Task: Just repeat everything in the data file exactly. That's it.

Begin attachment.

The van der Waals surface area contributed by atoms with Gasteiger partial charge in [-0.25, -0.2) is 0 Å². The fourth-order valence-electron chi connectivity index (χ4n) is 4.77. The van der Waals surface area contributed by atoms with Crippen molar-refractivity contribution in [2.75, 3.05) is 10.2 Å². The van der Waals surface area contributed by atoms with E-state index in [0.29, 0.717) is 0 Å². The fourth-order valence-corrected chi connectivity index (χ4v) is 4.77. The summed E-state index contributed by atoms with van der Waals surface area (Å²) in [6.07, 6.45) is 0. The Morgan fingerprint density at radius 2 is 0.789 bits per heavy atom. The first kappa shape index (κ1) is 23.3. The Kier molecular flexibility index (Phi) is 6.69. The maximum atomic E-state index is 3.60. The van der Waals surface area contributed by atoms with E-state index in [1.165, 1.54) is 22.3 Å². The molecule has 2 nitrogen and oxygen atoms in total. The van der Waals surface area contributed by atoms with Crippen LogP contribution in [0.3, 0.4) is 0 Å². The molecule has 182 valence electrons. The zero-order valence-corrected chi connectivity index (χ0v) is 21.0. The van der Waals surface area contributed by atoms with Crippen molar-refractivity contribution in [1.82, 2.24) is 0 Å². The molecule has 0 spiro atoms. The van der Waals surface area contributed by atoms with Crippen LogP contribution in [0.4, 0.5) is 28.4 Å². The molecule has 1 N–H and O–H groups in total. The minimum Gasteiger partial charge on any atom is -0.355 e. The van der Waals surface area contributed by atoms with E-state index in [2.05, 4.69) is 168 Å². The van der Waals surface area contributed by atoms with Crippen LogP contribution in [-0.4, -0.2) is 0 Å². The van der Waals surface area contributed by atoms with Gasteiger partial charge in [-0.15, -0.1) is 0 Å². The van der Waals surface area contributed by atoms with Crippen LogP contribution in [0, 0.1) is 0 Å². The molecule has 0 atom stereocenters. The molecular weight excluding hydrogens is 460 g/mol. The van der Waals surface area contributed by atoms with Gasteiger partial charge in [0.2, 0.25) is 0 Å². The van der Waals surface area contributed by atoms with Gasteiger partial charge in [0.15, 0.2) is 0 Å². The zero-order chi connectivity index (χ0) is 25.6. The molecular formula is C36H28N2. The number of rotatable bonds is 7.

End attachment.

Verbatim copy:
The van der Waals surface area contributed by atoms with Gasteiger partial charge in [-0.25, -0.2) is 0 Å². The fourth-order valence-electron chi connectivity index (χ4n) is 4.77. The van der Waals surface area contributed by atoms with Crippen molar-refractivity contribution in [2.75, 3.05) is 10.2 Å². The van der Waals surface area contributed by atoms with E-state index in [0.29, 0.717) is 0 Å². The fourth-order valence-corrected chi connectivity index (χ4v) is 4.77. The summed E-state index contributed by atoms with van der Waals surface area (Å²) in [6.07, 6.45) is 0. The Morgan fingerprint density at radius 2 is 0.789 bits per heavy atom. The first kappa shape index (κ1) is 23.3. The Kier molecular flexibility index (Phi) is 6.69. The maximum atomic E-state index is 3.60. The van der Waals surface area contributed by atoms with E-state index in [1.165, 1.54) is 22.3 Å². The molecule has 2 nitrogen and oxygen atoms in total. The van der Waals surface area contributed by atoms with Crippen LogP contribution in [0.3, 0.4) is 0 Å². The molecule has 182 valence electrons. The zero-order valence-corrected chi connectivity index (χ0v) is 21.0. The van der Waals surface area contributed by atoms with Crippen molar-refractivity contribution in [1.82, 2.24) is 0 Å². The molecule has 0 spiro atoms. The van der Waals surface area contributed by atoms with Crippen LogP contribution in [0.4, 0.5) is 28.4 Å². The molecule has 1 N–H and O–H groups in total. The minimum Gasteiger partial charge on any atom is -0.355 e. The van der Waals surface area contributed by atoms with E-state index in [2.05, 4.69) is 168 Å². The van der Waals surface area contributed by atoms with Crippen LogP contribution in [-0.4, -0.2) is 0 Å². The van der Waals surface area contributed by atoms with Gasteiger partial charge in [-0.15, -0.1) is 0 Å². The van der Waals surface area contributed by atoms with Crippen LogP contribution in [0, 0.1) is 0 Å². The molecule has 0 atom stereocenters. The molecular weight excluding hydrogens is 460 g/mol. The van der Waals surface area contributed by atoms with Gasteiger partial charge in [0.2, 0.25) is 0 Å². The van der Waals surface area contributed by atoms with Gasteiger partial charge in [0.15, 0.2) is 0 Å². The zero-order chi connectivity index (χ0) is 25.6. The molecular formula is C36H28N2. The number of rotatable bonds is 7.